The first time I ate phở was during my junior year of high school. Winter's gray melancholy had descended over Virginia Beach, and it was impossible to step outside without shivering from head to toe. When my friend enthusiastically suggested dinner at Phở 79, I was unsure. Growing up, I had never heard of phở. My mom's Italian roots resulted in pasta-heavy meals on a regular basis, while my dad's Southern upbringing influenced his savory seafood dishes. Asian cuisine wasn't something my parents were familiar with, and I had no idea if I would like it. My friend, however, insisted the warm broth would be a heavenly remedy for the frigid weather. Not one to be picky about trying new food, I happily obliged. Walking into Phở 79, my senses were immediately awakened. I could literally feel my sinuses expanding. My lungs filled with the delicious scent of noodle soup, and my mouth began to water. I was hooked, and I hadn't even tried phở yet.
My Vietnamese virginity was soon taken with a large bowl of steaming phở tái and a plate of gỏi cuốn. If it weren't for my friend who was well seasoned on the menu offerings, I would've been completely lost on what to order. My two dishes were very basic, but a perfect introduction to the world of phở. The gỏi cuốn, also known as fresh spring rolls, consisted of shrimp, basil, and vermicelli wrapped in thin rice paper. Dipped in hoisin (topped with crushed peanuts), the rolls were refreshing and packed with flavor. The entree, phở tái, came out within minutes. A huge bowl of beef-flavored broth immersed a bed of round eye steak, rice noodles, onions and scallions. I wearily eyed the accompanying plate of various toppings, opting to leave out the green chili peppers but sprinkling bean sprouts, cilantro, and lime juice on my soup. The end result was fantastic. Each bite emphasized a different flavor within the broth. I even experimented with sriracha, which was delicious in small quantities (my friend, on the other hand, doused her soup with the spicy sauce and raved about it!).
Half my bowl disappeared before I started sinking into the depths of a food coma. My friend was right. The steaming broth warmed me right up, and all I wanted to do was wrap myself in a blanket and fall asleep. It's amazing how filling a bowl of soup can be! I left the restaurant knowing I would be back several times in the near future. Phở was officially my new favorite food.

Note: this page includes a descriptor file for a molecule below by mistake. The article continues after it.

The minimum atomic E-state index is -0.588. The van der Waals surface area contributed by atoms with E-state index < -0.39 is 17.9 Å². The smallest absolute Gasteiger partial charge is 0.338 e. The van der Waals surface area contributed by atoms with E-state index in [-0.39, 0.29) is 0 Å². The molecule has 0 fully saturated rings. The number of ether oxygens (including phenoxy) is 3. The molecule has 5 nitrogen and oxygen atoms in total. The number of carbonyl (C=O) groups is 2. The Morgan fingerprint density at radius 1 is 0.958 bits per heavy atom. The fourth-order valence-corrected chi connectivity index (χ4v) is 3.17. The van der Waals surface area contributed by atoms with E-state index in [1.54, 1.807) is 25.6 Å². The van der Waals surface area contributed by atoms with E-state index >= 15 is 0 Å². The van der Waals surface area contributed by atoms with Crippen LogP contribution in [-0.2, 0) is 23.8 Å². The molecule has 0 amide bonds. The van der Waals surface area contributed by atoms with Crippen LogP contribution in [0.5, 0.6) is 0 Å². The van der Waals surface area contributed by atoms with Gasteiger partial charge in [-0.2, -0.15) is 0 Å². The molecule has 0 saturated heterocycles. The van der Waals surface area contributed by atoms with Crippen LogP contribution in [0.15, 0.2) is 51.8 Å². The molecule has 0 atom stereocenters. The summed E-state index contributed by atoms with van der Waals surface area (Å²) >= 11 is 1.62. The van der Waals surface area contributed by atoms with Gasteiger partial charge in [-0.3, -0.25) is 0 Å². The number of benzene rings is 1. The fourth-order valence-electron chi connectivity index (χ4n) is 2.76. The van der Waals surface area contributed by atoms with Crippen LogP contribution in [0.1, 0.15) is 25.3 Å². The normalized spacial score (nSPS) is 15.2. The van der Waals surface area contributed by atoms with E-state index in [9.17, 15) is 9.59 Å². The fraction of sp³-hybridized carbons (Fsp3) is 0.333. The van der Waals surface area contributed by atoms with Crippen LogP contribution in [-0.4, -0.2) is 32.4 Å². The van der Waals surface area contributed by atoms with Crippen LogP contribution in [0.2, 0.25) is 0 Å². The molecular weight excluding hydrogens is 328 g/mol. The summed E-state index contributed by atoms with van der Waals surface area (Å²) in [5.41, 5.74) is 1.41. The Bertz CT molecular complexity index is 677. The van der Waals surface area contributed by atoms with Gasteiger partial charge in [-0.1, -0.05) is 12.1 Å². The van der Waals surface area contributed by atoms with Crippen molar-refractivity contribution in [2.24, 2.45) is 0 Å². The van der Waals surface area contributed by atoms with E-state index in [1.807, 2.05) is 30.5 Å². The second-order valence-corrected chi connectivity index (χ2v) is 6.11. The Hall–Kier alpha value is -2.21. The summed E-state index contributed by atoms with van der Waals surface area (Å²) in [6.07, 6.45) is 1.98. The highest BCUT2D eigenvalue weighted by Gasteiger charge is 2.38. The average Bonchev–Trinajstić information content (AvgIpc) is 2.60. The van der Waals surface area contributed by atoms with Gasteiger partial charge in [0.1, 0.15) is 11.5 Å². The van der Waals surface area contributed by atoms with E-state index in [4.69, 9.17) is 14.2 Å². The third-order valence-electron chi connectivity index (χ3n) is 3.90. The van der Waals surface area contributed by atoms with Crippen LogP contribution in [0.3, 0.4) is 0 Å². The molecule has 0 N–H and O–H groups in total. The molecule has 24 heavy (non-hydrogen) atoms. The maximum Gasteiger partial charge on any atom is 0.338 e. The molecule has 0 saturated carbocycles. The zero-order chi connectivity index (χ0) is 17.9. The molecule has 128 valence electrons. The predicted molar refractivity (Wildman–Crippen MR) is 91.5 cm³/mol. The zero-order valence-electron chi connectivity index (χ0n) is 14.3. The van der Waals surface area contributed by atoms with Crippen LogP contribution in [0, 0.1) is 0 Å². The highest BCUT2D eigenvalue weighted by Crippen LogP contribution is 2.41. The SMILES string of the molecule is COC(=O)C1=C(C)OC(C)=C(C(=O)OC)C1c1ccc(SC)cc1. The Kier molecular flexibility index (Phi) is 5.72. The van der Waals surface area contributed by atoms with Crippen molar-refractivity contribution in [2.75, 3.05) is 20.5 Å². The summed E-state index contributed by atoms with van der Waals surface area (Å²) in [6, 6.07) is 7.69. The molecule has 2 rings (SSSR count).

After moving to Richmond, I knew I had to find a Vietnamese restaurant that would cater to my long-lasting addiction. Six years later, I still crave phở on a weekly basis. Fortunately, a good friend recommended a wonderful restaurant five minutes down the street from my apartment. Phở So 1 was small and cozy, offering quick service and a large menu. I ordered my recent favorite, phở gà (chicken noodle soup) and was overjoyed when my meal arrived. The broth was piping hot, and its flavor exceeded all of my expectations.
Phở didn't change my life simply because of how tasty it was. Instead, it introduced me to foreign cuisine and opened my eyes to how much I love trying international dishes. Before phở, the only Asian meal I had ever consumed was Chinese takeout. Beef and broccoli and chicken lo mein were my favorites, which can hardly be considered authentic. After my revelation at Phở 79, however, I went on to try Korean, Thai, Ethiopian, Japanese, and Indian. Now, my cravings are usually that of the Southeast Asian variety. Chicken pad thai and thom ka gai are my ultimate comfort foods. And when I'm researching a new restaurant to try, I always stray towards a cuisine I've never eaten before.
This mindset rapidly expanded to other areas of my life. Eating new food, trying new activities, and traveling to new places quickly became part of my daily routine. I began to cherish the novelty of new experiences, no matter the activity or the place or the time. Before eating phở, I was fairly content with the ordinary. Little did I know, a thirst for the unknown paired with a huge dose of wanderlust lay dormant inside of my soul. My love affair with phở was a catalyst for my love affair with the world. For that, I'll be forever thankful.